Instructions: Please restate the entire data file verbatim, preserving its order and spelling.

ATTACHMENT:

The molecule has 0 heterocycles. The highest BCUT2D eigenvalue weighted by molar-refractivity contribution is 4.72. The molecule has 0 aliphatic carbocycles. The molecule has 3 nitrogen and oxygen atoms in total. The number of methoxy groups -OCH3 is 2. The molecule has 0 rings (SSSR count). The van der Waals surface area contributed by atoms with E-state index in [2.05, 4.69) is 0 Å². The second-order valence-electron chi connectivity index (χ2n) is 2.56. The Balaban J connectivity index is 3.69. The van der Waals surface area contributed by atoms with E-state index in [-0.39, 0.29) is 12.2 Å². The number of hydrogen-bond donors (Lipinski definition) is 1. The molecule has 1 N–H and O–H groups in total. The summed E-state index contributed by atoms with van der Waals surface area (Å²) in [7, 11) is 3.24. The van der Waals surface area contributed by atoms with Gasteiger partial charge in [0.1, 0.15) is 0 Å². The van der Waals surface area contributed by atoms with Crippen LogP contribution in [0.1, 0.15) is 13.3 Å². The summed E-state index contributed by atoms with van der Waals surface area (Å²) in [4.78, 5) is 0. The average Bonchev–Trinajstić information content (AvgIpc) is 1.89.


The molecule has 0 heterocycles. The highest BCUT2D eigenvalue weighted by molar-refractivity contribution is 4.72. The molecule has 0 aliphatic carbocycles. The molecule has 3 nitrogen and oxygen atoms in total. The number of methoxy groups -OCH3 is 2. The molecule has 0 rings (SSSR count). The van der Waals surface area contributed by atoms with E-state index in [2.05, 4.69) is 0 Å². The second-order valence-electron chi connectivity index (χ2n) is 2.56. The Balaban J connectivity index is 3.69. The van der Waals surface area contributed by atoms with E-state index in [-0.39, 0.29) is 12.2 Å². The number of hydrogen-bond donors (Lipinski definition) is 1. The molecule has 1 N–H and O–H groups in total. The summed E-state index contributed by atoms with van der Waals surface area (Å²) in [7, 11) is 3.24. The van der Waals surface area contributed by atoms with Gasteiger partial charge in [0.1, 0.15) is 0 Å². The van der Waals surface area contributed by atoms with Crippen LogP contribution in [0.1, 0.15) is 13.3 Å². The summed E-state index contributed by atoms with van der Waals surface area (Å²) in [4.78, 5) is 0. The average Bonchev–Trinajstić information content (AvgIpc) is 1.89.